By Hameed Farzad
KABUL (Reuters) – An Afghan company has unveiled a range of small trucks and passenger vans which it hopes will appeal to a local market still dominated by second-hand Japanese models imported via Dubai.
The firm, Amin Noor, presented the vehicles at a ceremony in the capital Kabul, a reminder that in a country beset by militant violence and political instability there are companies working hard to tap a small but growing middle class.
Beyond the security challenges, firms also face the added hurdle of power cuts that are a regular occurrence across Afghanistan.
“The overall cost is much cheaper than those products we import to Afghanistan,” Economy Minister Mustafa Mastoor told Reuters at the ceremony, where white vans, trucks and cars were decorated in red ribbon.
Some were electric and powered by rechargeable batteries, others by diesel.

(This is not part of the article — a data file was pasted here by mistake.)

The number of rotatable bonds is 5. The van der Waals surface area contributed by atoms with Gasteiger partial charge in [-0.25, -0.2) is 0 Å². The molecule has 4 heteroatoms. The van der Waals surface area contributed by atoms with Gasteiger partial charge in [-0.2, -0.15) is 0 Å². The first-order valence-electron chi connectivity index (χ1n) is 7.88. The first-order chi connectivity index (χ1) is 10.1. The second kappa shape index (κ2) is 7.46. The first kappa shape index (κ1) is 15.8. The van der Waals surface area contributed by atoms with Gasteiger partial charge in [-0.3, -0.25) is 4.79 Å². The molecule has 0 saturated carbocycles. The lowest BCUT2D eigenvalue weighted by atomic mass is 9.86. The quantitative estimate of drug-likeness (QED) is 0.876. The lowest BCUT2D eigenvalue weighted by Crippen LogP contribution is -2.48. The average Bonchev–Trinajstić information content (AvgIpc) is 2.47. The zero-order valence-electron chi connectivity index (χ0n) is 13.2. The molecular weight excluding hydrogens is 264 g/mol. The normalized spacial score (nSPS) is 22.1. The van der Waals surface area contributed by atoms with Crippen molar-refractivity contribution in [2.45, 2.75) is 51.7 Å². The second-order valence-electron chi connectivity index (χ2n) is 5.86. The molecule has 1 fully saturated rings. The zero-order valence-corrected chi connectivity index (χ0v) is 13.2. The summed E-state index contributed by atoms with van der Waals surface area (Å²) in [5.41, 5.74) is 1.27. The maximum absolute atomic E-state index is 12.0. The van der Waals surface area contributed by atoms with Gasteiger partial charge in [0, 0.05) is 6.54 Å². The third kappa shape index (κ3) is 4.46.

“We are confident that the Afghan market will welcome these type of products, not only from Amin Noor company but all other investors if they come and invest in quality products.”
There are 11 different models in total, priced between $1,200 and $2,500. Amin Noor has produced 200 vehicles to date.
For company manager Ahmad Zia Ahmadyar, the next phase for Amin Noor – which produces vehicles at its factory in Balkh province in the north of Afghanistan – was to reduce the number of parts that needed importing.
“After three years, we were able to produce up to 80% of the parts of these vehicles ourselves,” he said.
“Our goal is to produce the parts of these vehicles that we still import from abroad, such as the engine, tires, and window glass … in the next five or 10 years.”
Afghan firm eyes emerging middle class with new cars, trucks
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